Man accused of killing stepson
Testimony from a forensic pathologist's assistant and a Phelps County Sheriff's detective highlighted the first day of the second-degree murder trial of James D. Loughridge.
Loughridge, 44, is accused of killing his 21-year-old stepson, Jamie Guill, on Jan. 11, 2011, while Loughridge's 1997 Ford pickup was parked alongside Highway F near Phelps County Road 4110 just before 10 p.m.
In his opening statement to the jury, which is from Maries County, Phelps Country Prosecutor John Beger outlined the events of that afternoon and evening.
Beger said that Loughridge, Guill and a third man, Corey Archer, were celebrating Guill's new construction job at Fort Leonard Wood by drinking at The Locker Room in Rolla. On the way home, Archer later told law enforcement authorities he got sick and asked Lougridge, who was driving, to pull over to the side of the road so that he could throw up.
According to Beger's account, Loughridge pulled over and Archer went to the back of the pickup with Guill to throw up.
After Archer had recovered, he and Guill went to get back into the truck. Archer grabbed the hand grip and put his right foot in the open front passenger's door, but was unable to get in, because, he said, the barrel of a Ruger .22-250 bolt-action rifle was against his chest.
Guill told Archer to get into the truck, but Archer said he couldn't because of the rifle. Then, according to Archer, Guill grabbed the barrel of the rifle and twisted it. The gun then "went bang," said Archer, and the bullet struck Guill in the forehead, killing him.
Archer said Loughridge told him to get back into the truck, and Loughridge drove back to his house. He told Guill's mother, Sandy, that Jamie had been "left in a ditch" after being shot. He later called 9-1-1 and reported the shooting. He was later arrested.
In the defense opening statement, defense attorney Kris Crews said the Phelps County Sheriff's Department had given due consideration to Archer as a suspect, and suggested that Archer had either shot Guill, or that Guill had been shot when the gun went off accidently.
But when questioned by Beger, Sgt. Andy Davis of the Phelps County Sheriff's Department, the lead investigator of the case, disputed that theory, saying that the path of the bullet and the fact that the wound was contact or near-contact led him to believe that Loughridge had shot Guill with the Ruger, which was in the front seat of the truck.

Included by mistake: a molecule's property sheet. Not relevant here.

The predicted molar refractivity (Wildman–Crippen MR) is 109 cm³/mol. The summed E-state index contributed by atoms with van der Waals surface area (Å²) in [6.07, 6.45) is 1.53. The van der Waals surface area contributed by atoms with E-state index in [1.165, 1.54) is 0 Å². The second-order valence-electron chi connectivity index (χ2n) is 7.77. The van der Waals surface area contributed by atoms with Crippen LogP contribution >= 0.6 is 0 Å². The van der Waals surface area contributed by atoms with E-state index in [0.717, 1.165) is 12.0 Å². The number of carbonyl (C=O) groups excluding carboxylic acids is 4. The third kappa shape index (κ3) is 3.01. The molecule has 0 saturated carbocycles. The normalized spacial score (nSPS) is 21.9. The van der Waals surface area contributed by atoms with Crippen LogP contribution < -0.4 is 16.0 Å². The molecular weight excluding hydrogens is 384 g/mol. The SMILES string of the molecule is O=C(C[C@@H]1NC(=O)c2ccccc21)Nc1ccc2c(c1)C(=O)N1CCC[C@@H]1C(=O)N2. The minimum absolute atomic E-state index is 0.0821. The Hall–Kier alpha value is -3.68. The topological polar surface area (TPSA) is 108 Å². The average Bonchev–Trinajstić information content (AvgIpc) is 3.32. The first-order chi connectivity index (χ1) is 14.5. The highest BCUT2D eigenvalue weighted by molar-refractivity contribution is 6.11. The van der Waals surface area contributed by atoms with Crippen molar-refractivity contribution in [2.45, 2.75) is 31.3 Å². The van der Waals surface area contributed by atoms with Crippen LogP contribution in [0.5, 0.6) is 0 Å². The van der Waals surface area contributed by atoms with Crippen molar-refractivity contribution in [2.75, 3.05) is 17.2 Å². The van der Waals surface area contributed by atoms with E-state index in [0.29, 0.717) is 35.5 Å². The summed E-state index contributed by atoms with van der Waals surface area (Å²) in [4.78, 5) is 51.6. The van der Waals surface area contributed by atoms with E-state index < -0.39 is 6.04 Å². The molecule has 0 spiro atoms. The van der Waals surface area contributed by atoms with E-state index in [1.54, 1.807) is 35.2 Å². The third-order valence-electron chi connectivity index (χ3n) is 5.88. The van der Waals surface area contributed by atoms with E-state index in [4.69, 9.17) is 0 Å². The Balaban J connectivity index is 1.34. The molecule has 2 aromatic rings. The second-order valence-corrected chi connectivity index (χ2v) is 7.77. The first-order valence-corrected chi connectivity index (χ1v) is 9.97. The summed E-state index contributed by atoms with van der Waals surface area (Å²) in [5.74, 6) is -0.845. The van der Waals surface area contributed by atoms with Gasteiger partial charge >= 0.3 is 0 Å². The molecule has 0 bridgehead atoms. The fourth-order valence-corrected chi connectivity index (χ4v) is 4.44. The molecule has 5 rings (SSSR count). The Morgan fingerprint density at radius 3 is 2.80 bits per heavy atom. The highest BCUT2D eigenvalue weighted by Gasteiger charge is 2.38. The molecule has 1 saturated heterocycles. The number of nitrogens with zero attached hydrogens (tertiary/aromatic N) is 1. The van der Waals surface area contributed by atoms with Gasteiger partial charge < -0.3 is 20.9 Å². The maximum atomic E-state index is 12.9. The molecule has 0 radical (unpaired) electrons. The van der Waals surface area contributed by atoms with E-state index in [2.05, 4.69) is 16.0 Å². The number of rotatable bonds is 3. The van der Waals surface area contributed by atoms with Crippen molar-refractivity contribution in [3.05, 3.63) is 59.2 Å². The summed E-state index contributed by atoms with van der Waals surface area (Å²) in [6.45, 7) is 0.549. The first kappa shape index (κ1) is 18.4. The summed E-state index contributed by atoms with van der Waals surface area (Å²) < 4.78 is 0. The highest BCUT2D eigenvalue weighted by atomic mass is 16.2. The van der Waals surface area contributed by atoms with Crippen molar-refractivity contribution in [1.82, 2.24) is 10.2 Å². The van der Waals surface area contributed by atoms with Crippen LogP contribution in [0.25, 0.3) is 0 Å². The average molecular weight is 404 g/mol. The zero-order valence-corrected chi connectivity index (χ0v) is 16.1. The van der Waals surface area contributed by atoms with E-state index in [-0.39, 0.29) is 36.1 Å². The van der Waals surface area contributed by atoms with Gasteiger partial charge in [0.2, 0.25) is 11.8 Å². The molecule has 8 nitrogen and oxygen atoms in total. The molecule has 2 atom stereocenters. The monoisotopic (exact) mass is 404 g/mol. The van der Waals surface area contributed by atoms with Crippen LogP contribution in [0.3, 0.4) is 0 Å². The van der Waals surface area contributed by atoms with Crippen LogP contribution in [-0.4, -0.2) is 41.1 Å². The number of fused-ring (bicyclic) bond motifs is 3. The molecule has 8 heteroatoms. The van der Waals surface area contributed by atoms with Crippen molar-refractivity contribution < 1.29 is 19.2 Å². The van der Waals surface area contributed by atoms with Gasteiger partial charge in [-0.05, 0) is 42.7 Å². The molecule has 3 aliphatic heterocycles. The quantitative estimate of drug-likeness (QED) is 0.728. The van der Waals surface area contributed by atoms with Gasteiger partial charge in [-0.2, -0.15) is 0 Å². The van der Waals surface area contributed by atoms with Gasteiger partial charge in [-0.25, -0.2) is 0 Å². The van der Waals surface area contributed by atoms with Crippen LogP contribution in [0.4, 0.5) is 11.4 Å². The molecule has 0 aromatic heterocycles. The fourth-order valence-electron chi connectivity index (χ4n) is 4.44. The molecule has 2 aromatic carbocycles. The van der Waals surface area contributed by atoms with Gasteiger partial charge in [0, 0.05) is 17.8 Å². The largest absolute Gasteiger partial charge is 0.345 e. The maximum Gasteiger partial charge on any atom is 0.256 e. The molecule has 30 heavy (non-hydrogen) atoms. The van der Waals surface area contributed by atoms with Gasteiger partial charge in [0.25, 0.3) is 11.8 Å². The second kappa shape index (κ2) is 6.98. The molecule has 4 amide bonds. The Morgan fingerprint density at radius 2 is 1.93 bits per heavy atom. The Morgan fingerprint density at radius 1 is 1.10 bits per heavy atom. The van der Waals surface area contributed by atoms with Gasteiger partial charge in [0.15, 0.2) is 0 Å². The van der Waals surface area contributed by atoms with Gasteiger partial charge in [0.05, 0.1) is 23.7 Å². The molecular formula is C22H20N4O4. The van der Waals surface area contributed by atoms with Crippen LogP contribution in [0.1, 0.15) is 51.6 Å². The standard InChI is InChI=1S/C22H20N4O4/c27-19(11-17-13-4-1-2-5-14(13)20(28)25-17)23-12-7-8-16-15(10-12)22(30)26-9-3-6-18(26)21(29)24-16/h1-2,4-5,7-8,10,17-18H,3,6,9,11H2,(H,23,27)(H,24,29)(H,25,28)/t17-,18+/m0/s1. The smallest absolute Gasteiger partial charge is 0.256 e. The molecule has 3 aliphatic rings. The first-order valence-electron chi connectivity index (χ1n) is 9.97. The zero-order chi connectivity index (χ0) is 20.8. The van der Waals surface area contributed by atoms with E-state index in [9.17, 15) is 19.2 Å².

Sean Parcells, a forensic pathologist's assistant who performed the autopsy on Guill, said that the trajectory of the bullet was front to back, right to left, and slightly downward, a trajectory consistent with the prosecution's assertion that Guill had been shot at close range with the muzzle slightly higher than the back of the rifle.
Defense attorney Patrick Horsefield tried to discredit that theory, getting Parcells to admit that he is not an expert in firearms or ballistics.
Sean Dietz, who served the Loughridge party at The Locker Room, testified that Loughridge drank 11 Bud Lights and two shots of whisky while at the bar. When Beger asked Dietz if Loughridge was intoxicated, Dietz said yes.
When Beger asked Dietz how he knew Loughridge was intoxicated, Dietz said that Loughridge's speech was "slurred."
Horsefield, in cross-examination, asked Dietz if Loughridge was "substantially impaired, mentally or physically," which Horsefield said was the definition of intoxicated. Dietz said he was not.
However, Beger, in redirect, asked Dietz if he would consider someone who points a loaded gun at someone else as being "substantially impaired." Dietz said he would.
Another witness, Terry Keeney, testified that he drank with the Loughridge party that evening and later got Loughridge to give him a ride home. Under cross-examination by Horsefield, Keeney said that Loughridge seemed "fine" when he left Keeney's house.
The jury also watched a 45-minute video reenactim
ent of the shooting as described by Archer. The trial is scheduled to resume at 9 a.m. Wednesday.